The Kaohsiung Light Rail fare is just NT$10 per trip, regardless of distance. Fares can be paid with a tap of your EasyCard/iPASS fare card, either at the station or on the tram.
C3 Cianjhen Star: Begin your journey
The Kaohsiung Light Rail actually begins at Lizihnei (C1), but Cianjhen Star forms an interchange with Kaisyuan Station on the Kaohsiung MRT Red Line. This is the best place to board the Scenic Fantastic.
Shopaholics and families might just end up spending the whole day at C5 Dream Mall without going any further, since this is the largest mall in East Asia. With a whole bunch of indoor play parks and the Kaohsiung Eye Ferris wheel, young children can really have a blast here.
C7 Software Technology Park: A spot of modernization
Don’t let the name fool you: Software Technology Park is where you’ll want to stop to visit Kaohsiung’s container mall, KUBIC (which happens to be conveniently located across the city’s IKEA store). Honestly, I found it contrived and would only recommend it if you’re looking for a colorful Instagram backdrop.
Walk one block down and the mood changes instantly as you meet the imposing grey warehouse that is MLD. Short for Metropolitan Living Development, this upscale mega-mall was once an aluminium factory but now features a market hall, a massive bookstore, and classy restaurants.
C8 Kaoshiung Exhibition Center: Dine by the waterfront
Here is where the Kaohsiung Light Rail begins to run almost parallel to the water. Alighting at Kaohsiung Exhibition Center (C8), you’ll find yourself at Starlight Waterfront Park. Formerly Pier 22, this area is now home to the Kaohsiung Exhibition Center, as well as yacht clubs and marinas.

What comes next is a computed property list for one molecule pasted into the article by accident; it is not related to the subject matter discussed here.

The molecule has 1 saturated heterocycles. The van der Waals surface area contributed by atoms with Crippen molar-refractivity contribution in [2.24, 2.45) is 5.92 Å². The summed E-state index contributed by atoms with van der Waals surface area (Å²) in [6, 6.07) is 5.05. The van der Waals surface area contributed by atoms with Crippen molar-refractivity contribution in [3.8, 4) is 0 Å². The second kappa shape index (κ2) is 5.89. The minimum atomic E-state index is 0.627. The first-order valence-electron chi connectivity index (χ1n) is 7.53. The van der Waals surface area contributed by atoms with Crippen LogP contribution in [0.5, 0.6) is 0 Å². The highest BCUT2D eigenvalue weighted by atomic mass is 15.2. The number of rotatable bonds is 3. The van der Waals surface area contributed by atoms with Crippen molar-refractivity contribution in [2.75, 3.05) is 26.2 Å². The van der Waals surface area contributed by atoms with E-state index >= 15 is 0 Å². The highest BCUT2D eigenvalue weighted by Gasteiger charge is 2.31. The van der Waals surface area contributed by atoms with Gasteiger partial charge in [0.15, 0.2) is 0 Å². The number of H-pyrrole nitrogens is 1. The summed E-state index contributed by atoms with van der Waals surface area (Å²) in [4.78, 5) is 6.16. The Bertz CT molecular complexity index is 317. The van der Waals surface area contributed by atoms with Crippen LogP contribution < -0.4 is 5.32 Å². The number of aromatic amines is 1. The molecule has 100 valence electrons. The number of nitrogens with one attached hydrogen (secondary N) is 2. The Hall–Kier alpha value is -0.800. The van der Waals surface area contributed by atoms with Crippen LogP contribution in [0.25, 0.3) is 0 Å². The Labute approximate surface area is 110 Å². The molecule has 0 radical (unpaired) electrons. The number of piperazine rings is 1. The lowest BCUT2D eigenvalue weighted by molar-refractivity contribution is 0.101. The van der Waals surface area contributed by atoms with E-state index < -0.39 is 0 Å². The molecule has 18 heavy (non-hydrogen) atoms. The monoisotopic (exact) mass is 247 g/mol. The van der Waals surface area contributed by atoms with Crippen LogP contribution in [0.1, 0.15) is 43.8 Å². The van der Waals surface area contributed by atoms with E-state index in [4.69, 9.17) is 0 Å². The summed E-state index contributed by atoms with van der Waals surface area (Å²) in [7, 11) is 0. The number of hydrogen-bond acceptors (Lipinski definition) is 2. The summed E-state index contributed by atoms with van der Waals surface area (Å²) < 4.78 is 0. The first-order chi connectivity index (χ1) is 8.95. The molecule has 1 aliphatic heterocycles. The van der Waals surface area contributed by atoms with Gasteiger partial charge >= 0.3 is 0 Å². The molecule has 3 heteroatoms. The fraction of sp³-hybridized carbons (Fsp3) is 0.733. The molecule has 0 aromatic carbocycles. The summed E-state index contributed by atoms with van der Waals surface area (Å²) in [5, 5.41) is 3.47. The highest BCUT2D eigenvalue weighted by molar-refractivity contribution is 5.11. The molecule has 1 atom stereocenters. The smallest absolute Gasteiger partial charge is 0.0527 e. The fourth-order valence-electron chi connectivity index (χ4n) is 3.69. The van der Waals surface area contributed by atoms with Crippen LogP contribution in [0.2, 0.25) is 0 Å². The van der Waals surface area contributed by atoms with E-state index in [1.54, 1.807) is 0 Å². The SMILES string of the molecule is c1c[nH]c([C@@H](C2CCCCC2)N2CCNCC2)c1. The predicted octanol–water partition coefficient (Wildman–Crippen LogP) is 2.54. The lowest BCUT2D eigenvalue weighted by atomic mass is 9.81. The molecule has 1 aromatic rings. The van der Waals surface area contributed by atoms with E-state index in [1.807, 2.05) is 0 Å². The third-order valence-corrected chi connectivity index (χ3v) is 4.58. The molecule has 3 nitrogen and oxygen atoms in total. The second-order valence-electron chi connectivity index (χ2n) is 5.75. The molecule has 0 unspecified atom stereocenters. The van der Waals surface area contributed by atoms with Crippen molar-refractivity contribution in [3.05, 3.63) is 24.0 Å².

There are several restaurants and bars here, but if you’re looking for a place for a romantic night out, Belon Oyster Bar & Bistro is where you can tuck into the finest, freshest seafood and enjoy dramatic sunset views.
As you ride on, you’ll also pass the Cruise Terminal (C9) station that’s currently under construction, but should open by the end of 2019.
C10 Glory Pier, C11 Love Pier: A pop culture future
Glory Pier and Love Pier mark both sides of the Love River bay. This is the center of Kaohsiung Harbor’s most exciting development: the (wait for it…)
Kaohsiung Maritime Cultural & Popular Music Center. Oof.
This multi-syllabic name, in reality, refers to a series of buildings around the entire bay. These include: the giant alien honeycomb that will serve as a pop concert venue, the low wave-like building that will house a marine culture exhibition center, and the six cute “whales” which are multi-purpose halls.
While only the “whales” have been completed, it’s anticipated that the rest will be ready to welcome the world by the end of 2019. Right now, you can enjoy the view with a stroll around the bay from Glory Pier and across Lingyaliao Iron Bridge to Love Pier – or sit back and enjoy the view from the tram!
C12 Dayi Pier-2, C13 Penglai Pier-2: Kaohsiung’s most creative district